Supreme Court lifts sealing orders on Barry and Honey Sherman estate files in unanimous decision, paves way for access


The Supreme Court on Friday lifted a ceiling order on the property files of slain billionaires Barry and Honey Sherman in a unanimous decision, paving the way for the Toronto Star to access the files and close a three-year legal battle.

The couple was found dead at their Toronto home in 2017 – a high-profile case in which police never named suspects or publicly disclosed a possible motive.

The court files include a last will and testament to the assets of the billionaire founder of generic drug giant Apotex, Barry Sherman, and his wife, Honey. (It is not known whether he had a will.)

The case’s only full-time detective told a Toronto court in May that police had been following a “principle of the case” for four months after the murder.

Toronto police have also said in court that Barry Sherman’s assets are “embedded” in the murder investigation.

In 2018, the Toronto Star’s chief investigative reporter Kevin Donovan requested access to the property files – which would normally be publicly accessible – only to find that the trustees of the property had taken the sealing from a judge without giving notice to the media. order was received.

Donovan and the Star challenged the ceiling order before Superior Court Justice Sean Dunphy, who upheld the order for two years.

On Starr’s behalf, Donovan was able to overturn that decision in the Ontario Court of Appeals, but the Sherman trustees appealed to the Supreme Court, where arguments were heard last October before a panel of seven judges.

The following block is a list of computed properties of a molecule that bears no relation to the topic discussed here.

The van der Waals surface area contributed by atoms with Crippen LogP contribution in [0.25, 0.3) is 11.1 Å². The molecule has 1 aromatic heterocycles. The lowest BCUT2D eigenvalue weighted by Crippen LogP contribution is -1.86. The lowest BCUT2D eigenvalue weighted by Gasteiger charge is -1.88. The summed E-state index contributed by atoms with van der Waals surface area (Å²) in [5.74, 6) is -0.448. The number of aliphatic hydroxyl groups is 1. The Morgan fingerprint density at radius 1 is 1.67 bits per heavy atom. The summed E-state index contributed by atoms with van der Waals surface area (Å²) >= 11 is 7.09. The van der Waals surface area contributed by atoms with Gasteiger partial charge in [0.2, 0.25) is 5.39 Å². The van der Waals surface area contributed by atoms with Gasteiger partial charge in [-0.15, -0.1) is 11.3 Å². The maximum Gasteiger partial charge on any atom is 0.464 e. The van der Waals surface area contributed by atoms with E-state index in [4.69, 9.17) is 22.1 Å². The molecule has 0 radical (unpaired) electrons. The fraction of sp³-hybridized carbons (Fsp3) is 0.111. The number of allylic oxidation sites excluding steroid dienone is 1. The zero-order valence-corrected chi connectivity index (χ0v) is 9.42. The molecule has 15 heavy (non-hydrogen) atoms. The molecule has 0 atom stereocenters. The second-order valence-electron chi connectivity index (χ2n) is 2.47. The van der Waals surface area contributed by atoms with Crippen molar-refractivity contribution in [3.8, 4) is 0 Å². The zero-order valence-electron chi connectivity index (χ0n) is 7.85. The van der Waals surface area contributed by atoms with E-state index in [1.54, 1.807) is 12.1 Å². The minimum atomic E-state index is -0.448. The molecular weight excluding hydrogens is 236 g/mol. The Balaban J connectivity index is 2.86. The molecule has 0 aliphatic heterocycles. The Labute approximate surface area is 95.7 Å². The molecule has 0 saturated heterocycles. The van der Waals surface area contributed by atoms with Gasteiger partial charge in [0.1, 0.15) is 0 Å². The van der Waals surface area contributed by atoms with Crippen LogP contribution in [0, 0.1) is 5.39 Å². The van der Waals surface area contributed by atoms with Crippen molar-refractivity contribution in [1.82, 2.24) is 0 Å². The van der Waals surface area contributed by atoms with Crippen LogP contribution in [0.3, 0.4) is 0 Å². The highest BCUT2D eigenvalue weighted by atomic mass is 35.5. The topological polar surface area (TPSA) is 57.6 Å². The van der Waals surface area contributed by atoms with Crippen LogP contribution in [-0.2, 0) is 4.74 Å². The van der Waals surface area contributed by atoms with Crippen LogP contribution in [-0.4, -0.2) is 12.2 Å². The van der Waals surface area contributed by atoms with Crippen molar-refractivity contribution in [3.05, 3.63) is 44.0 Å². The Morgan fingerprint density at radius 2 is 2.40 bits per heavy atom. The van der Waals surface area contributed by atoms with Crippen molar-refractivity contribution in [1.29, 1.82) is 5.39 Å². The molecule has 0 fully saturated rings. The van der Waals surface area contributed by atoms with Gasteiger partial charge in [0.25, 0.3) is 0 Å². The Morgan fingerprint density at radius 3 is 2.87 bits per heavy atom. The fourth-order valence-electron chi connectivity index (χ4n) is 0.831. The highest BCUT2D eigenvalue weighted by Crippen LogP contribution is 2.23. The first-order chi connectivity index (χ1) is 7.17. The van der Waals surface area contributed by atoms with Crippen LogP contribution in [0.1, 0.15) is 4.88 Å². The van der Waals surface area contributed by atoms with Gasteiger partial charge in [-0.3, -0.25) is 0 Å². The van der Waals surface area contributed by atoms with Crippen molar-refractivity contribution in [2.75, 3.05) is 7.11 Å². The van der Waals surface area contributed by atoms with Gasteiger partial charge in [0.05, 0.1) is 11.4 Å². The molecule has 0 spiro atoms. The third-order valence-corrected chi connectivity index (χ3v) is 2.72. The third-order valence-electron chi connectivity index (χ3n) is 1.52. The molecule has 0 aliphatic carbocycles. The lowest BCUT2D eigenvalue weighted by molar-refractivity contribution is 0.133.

The argument centered on a two-part trial prescribed by the Supreme Court for anyone seeking a ban in a court proceeding, such as a ceiling order.

They must first demonstrate that there is a “serious risk of harm to the public interest” that cannot otherwise be addressed; Then, a judge must balance whether the benefits of restriction outweigh the benefits of openness.

A major sticking point that emerged during a Supreme Court hearing last year was whether there is a clear security risk to the “affected persons” – the trustees of the Sherman Estate and its beneficiaries – that would justify maintaining the ceiling order.

The trustees’ attorney, Chantal Sesch, argued that they have a “reasonable expectation of confidentiality” and pose a security risk, noting that the identity of Sherman’s killer or killers remains unknown.

Granthshala’s attorney, Iris Fischer, said the open court principle — the notion that all court proceedings are public — must prevail. “It is fundamentally important access to court files that this court should protect in this case,” Fisher argued before the top court last year.

Donovan reported earlier this year that according to sources, Barry Sherman’s will decided that his “net proceeds” would go to his wife in the event of her death.

With both Sherman, the assets – net income and capital – divided directly equally to the four Sherman children, sons Jonathan and their sisters Lauren, Alexandra and Kellen, according to family sources, although there are ongoing disputes over control of Sherman’s. of a trading empire.

Starr also learned that nine months before the murders, Barry added a codices to his will, reducing the number of trustees presiding over his estate from eight to four. The three Sherman daughters were left as trustees, the star reported.

With files from Kevin Donovan
Jacques Gallant is a Toronto-based reporter who covers politics for the Star. Follow him on Twitter: @JacquesGallant



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